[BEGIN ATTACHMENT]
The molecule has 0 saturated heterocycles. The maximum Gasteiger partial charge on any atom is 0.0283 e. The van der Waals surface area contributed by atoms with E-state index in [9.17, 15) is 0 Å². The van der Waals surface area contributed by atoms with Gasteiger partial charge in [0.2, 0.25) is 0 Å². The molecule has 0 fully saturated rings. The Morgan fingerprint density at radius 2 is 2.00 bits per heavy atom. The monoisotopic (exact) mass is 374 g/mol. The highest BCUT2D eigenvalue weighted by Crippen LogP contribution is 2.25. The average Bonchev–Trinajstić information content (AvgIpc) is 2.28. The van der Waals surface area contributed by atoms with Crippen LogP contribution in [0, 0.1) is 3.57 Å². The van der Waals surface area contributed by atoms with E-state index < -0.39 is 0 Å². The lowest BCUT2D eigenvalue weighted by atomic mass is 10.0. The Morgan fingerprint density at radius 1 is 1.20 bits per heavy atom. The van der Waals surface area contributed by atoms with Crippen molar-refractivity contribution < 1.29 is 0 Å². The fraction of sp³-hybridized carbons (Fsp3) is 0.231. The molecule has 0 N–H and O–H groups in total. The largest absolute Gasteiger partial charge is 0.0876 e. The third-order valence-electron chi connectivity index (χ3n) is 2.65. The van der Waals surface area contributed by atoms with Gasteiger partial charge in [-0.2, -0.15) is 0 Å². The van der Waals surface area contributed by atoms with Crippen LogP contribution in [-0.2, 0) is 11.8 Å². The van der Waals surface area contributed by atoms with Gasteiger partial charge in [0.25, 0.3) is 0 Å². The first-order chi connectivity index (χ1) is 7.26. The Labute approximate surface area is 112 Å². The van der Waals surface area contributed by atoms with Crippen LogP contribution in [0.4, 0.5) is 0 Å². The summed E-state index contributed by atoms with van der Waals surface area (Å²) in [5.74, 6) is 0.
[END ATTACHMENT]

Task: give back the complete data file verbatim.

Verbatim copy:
The molecule has 0 saturated heterocycles. The maximum Gasteiger partial charge on any atom is 0.0283 e. The van der Waals surface area contributed by atoms with E-state index in [9.17, 15) is 0 Å². The van der Waals surface area contributed by atoms with Gasteiger partial charge in [0.2, 0.25) is 0 Å². The molecule has 0 fully saturated rings. The Morgan fingerprint density at radius 2 is 2.00 bits per heavy atom. The monoisotopic (exact) mass is 374 g/mol. The highest BCUT2D eigenvalue weighted by Crippen LogP contribution is 2.25. The average Bonchev–Trinajstić information content (AvgIpc) is 2.28. The van der Waals surface area contributed by atoms with Crippen LogP contribution in [0, 0.1) is 3.57 Å². The van der Waals surface area contributed by atoms with E-state index < -0.39 is 0 Å². The lowest BCUT2D eigenvalue weighted by atomic mass is 10.0. The Morgan fingerprint density at radius 1 is 1.20 bits per heavy atom. The van der Waals surface area contributed by atoms with Crippen molar-refractivity contribution < 1.29 is 0 Å². The fraction of sp³-hybridized carbons (Fsp3) is 0.231. The molecule has 0 N–H and O–H groups in total. The largest absolute Gasteiger partial charge is 0.0876 e. The third-order valence-electron chi connectivity index (χ3n) is 2.65. The van der Waals surface area contributed by atoms with Gasteiger partial charge in [-0.2, -0.15) is 0 Å². The van der Waals surface area contributed by atoms with Crippen LogP contribution in [-0.2, 0) is 11.8 Å². The van der Waals surface area contributed by atoms with Gasteiger partial charge in [0.25, 0.3) is 0 Å². The first-order chi connectivity index (χ1) is 7.26. The Labute approximate surface area is 112 Å². The van der Waals surface area contributed by atoms with Crippen LogP contribution in [0.4, 0.5) is 0 Å². The summed E-state index contributed by atoms with van der Waals surface area (Å²) in [5.74, 6) is 0.